For JIRA, there are some solutions out there you could use out of the box. See the documentation to integrate with source control for JIRA how to do it. This only works for some source control systems, you should which ones are supported. This gives you a list of change sets (e.g. for Subversion) for each issue.
Another approach could be to do it on your own through an interface to the source control system yourself. The following prerequisits have to be in place:
- Your developers have the tools to add the information which issue was worked on by which commit on a per commit base.
- You have rules that changes to the sources should all the time being done only for one issue at one time.
- You are able to parse the additional information you will get from your version control system e.g. by a script or a program.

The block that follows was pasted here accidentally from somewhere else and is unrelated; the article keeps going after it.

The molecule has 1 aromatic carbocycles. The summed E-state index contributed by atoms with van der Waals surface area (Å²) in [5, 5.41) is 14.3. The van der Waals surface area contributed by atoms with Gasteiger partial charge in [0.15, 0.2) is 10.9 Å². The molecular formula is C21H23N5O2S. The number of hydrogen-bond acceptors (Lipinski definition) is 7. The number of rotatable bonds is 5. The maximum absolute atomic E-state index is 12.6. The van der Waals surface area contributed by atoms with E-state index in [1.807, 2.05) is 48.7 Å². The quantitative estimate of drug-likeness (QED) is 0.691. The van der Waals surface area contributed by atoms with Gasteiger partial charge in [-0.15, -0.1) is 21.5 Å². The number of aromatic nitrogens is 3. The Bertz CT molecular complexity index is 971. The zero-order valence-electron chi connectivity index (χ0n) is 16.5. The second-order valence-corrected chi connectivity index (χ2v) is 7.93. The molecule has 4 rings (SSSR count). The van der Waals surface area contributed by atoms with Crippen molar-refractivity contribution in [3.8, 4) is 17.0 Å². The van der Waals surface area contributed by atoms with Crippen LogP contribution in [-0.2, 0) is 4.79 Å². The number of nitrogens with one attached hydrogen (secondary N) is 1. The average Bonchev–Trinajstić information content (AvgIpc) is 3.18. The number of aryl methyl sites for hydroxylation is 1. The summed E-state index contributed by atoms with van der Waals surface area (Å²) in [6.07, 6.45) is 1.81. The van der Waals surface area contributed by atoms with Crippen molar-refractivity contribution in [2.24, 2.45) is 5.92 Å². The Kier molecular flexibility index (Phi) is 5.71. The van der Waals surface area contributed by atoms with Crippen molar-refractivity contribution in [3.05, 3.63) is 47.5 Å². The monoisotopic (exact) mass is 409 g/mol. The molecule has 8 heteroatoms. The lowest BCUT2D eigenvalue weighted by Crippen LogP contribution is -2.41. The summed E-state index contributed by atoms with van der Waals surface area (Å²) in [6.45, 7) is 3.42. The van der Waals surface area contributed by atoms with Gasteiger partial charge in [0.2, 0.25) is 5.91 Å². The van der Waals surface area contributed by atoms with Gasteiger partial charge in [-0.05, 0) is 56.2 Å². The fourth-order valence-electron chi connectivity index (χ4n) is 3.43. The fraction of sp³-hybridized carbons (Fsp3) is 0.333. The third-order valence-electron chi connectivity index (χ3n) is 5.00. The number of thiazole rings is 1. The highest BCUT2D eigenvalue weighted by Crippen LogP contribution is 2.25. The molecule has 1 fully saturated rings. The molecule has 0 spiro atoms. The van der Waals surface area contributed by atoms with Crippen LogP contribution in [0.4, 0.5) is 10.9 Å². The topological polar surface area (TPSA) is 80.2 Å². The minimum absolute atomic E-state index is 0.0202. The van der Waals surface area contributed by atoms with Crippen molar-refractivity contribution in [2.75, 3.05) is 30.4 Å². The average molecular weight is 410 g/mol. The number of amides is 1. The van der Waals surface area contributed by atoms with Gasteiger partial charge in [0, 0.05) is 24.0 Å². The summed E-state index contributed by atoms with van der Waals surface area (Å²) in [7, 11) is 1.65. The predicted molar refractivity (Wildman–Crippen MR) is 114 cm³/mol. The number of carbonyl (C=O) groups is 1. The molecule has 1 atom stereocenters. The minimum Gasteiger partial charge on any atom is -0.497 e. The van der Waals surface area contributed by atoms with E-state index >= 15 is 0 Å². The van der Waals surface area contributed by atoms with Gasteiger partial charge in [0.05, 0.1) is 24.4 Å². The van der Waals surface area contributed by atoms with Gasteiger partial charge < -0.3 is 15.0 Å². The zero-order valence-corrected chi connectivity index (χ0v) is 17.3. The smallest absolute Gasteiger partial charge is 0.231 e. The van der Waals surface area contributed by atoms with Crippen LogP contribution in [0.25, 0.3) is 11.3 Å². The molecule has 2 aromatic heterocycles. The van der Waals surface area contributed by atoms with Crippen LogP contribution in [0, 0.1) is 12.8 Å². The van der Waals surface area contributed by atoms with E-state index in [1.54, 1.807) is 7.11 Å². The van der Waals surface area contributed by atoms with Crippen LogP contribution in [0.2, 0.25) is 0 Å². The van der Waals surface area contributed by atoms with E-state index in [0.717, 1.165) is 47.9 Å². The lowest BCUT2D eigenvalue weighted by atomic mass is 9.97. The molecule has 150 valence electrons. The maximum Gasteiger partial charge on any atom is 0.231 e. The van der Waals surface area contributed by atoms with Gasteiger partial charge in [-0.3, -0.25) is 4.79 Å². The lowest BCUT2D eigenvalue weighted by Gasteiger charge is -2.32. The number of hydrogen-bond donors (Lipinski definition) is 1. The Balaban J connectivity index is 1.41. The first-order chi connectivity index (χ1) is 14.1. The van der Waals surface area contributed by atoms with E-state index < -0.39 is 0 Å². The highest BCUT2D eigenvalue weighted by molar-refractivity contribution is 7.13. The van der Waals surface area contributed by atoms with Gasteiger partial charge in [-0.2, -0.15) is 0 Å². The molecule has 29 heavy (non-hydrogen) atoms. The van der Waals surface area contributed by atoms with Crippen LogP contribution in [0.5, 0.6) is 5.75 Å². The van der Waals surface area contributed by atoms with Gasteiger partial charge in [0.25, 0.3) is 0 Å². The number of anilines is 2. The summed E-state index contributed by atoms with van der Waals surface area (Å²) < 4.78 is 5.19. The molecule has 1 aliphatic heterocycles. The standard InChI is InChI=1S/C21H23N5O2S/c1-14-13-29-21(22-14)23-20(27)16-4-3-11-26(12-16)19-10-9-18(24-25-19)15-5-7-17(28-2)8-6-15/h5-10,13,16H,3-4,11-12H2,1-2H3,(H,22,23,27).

For Subversion and JIRA, it could work like that:
- Ensure that all commits are only done if the Subversion commit message contains at least one JIRA ticket number. You may even ensure that by a pre-commit hook
- Learn how to get the following information from the subversion log
- The ticket IDs (by parsing the message) for each change set
- The files that had changes for each change set
- Collect for each file all tickets.
- Show them in a format you like.
I think that this is not too useful, because ticket per class is too fine grained. Perhaps you should have a mapping of the files to modules, sub-projects, ... and collect tickets for them.
All solutions will be different depending on your selection of tools. JIRA and Subversion are here just examples :-)